Apps should support multiple accounts

Apps that are backed by some kind of service in the cloud should support multiple accounts. This is a no-brainer but several apps fail to provide this convenience feature. I’m particularly frustrated by the Kindle app. Though it could apply to other apps like Netflix.

Why would you need multiple accounts. Well, you might have a personal account and a business account, for starters. You may have an account you share with other family members, and so on. It is of course quite likely that limiting the number of simultaneous accounts to two or some such upper limit is desirable, for performance reasons and to prevent abuse.

Apps that cache

I am fed up with having to track which apps cache data without my consent. Here’s a list of iOS apps that cache relentlessly and don’t give me an option to clear the cache. It is easy to know which apps are caching by looking at their storage space usage in settings.

Amazon Cloud Player

As it streams and plays music online this app caches music offline. I have deleted it several times in frustration. Luckily, it is not an app I frequently use.


Dropbox will silently cache files you access, whether you favorite them or not. According to its official documentation, it caches content offline when you favorite it. In practice that is not what it does. A workaround to clear the cache is to log out from your account and log in again. I use Dropbox a lot for storing my e-books, a pity I cannot just delete the app and be done with it.


This app probably shouldn’t be on this list, but beware if you have some older version of it. A while back I even adopted Pulse out of frustration. I am back to being a frequent user since they resolved the problem.

Storage space being a premium on mobile devices, caching should be very carefully designed. Otherwise, you may rob someone from taking that spur of the moment photo or something else equally useful.

There may be other apps you know of, comment below. I’ll evaluate and add them to the list above.

Medium and information

I have been thinking about medium and information lately. Everything around us can be distilled into these two broad categories. Medium represents something physical, having characteristics derived from the material, but whose reason for existence is to sustain information. Though due to the fact that it exists, medium assumes a life of its own.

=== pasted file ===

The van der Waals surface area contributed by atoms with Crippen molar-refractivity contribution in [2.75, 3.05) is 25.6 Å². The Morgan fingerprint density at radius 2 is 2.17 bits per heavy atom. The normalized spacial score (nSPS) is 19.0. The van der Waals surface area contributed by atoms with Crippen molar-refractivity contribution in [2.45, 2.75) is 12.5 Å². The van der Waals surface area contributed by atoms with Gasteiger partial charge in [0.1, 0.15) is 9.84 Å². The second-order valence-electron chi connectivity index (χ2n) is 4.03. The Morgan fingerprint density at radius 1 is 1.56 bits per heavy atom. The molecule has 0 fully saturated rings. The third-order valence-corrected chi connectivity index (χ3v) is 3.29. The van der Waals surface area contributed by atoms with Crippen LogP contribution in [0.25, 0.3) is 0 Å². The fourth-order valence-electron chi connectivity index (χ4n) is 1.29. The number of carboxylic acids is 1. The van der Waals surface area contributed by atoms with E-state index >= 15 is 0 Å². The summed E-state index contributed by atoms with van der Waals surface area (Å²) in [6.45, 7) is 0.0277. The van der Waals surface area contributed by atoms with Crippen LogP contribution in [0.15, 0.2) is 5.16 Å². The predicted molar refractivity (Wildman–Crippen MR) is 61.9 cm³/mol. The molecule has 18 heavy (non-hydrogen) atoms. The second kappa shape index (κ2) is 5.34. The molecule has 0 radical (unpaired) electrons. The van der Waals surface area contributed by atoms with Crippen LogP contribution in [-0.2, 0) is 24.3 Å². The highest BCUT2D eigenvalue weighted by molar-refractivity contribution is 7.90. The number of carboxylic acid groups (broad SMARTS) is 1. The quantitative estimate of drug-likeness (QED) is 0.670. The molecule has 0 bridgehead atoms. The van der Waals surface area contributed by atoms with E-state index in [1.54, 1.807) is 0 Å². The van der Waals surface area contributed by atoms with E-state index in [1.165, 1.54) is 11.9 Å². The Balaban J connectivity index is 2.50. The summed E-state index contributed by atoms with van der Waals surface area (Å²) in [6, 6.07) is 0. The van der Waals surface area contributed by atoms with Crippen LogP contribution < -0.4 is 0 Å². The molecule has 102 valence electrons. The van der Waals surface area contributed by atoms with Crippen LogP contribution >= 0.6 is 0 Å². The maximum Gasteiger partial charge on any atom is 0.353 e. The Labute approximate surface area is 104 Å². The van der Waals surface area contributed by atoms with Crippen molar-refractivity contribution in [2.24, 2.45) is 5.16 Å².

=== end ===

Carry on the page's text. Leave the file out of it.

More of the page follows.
Information is the abstract, the software, shall we say, supported by the medium. It is in information that we find the codes required to create, sustain or destroy the medium.

The living organism

We all know the medium that carries genetic information, the DNA (or RNA in simpler organisms). DNA itself is part of the complex processes that lead to creation and sustenance of life.

Learnt behavior in animals

At a more visible level is the information stored in the brains of animals. Information that is received through all the senses. This includes complex rituals in humans of writing and reading, besides several others.

Machines and the digital computer

Artificial machines and the digital computer are similarly mediums that store information. In varying manners they all somehow act on that information resulting in some behavior.

Their relationship

Like the yin and yang, chicken and the egg, it is a thoroughly philosophical exercise to discuss what came first, what is more important. The medium has no meaning without information, which cannot exist without the medium.

We have been able to extract information from some media and transpose to other, such as text from paper to the magnetic disc, but the essence remains the same. Maybe that is a distinguishing characteristic of information, it can survive in different media, lifeless, requiring an external agent to interpret it. An agent that can assimilate information and change. Maybe we are that, maybe along the path to that, a perfect combination of both.

Stretching that thought a lot further. Is the entire universe such an agent? Maybe at some level, like mass and energy, media is information, and information is all that is!

Here’s a parting thought…

Anton Zeilinger in his paper A Foundational Principle for Quantum Mechanics

DIV with scroll

This is a continuation post to Avoiding HTML5 Canvas.

If, instead of panning and scrolling the entire browser window, you want to pan or scroll the image inside the DIV, replace lines 18-19 as follows.

      $('body').css('overflow', 'hidden');
      imagediv.css('overflow', 'scroll');
      imagediv.width($(window).width() - 10);
      imagediv.height($(window).height() - 10);
      imagediv.append($('<img src="' + url + '"/>'));

I have subtracted some pixels from the width and height of the DIV so that it fits snugly inside the browser window, without the need for scrollbars to pan the DIV itself. A more accurate measure of the scrollbar width can be used instead.

On Safari for iPhone with iOS 6, the height restriction on the DIV has no effect, it is automatically set to the image height by the browser. The width restrictions works all right. On the iPad, and other browsers, the DIV appears snugly within the browser window and the image can be panned using touch-and-drag. I did note the pan to be slightly sluggish, indicating an implementation that is not hardware accelerated.

Pinch to zoom does not work inside the DIV, although the entire document window can be pinched to zoom. I have heard of, but not experimented with, implementations such as iScroll 4 that provide this capability. With hardware acceleration lacking, performance may not be all that good.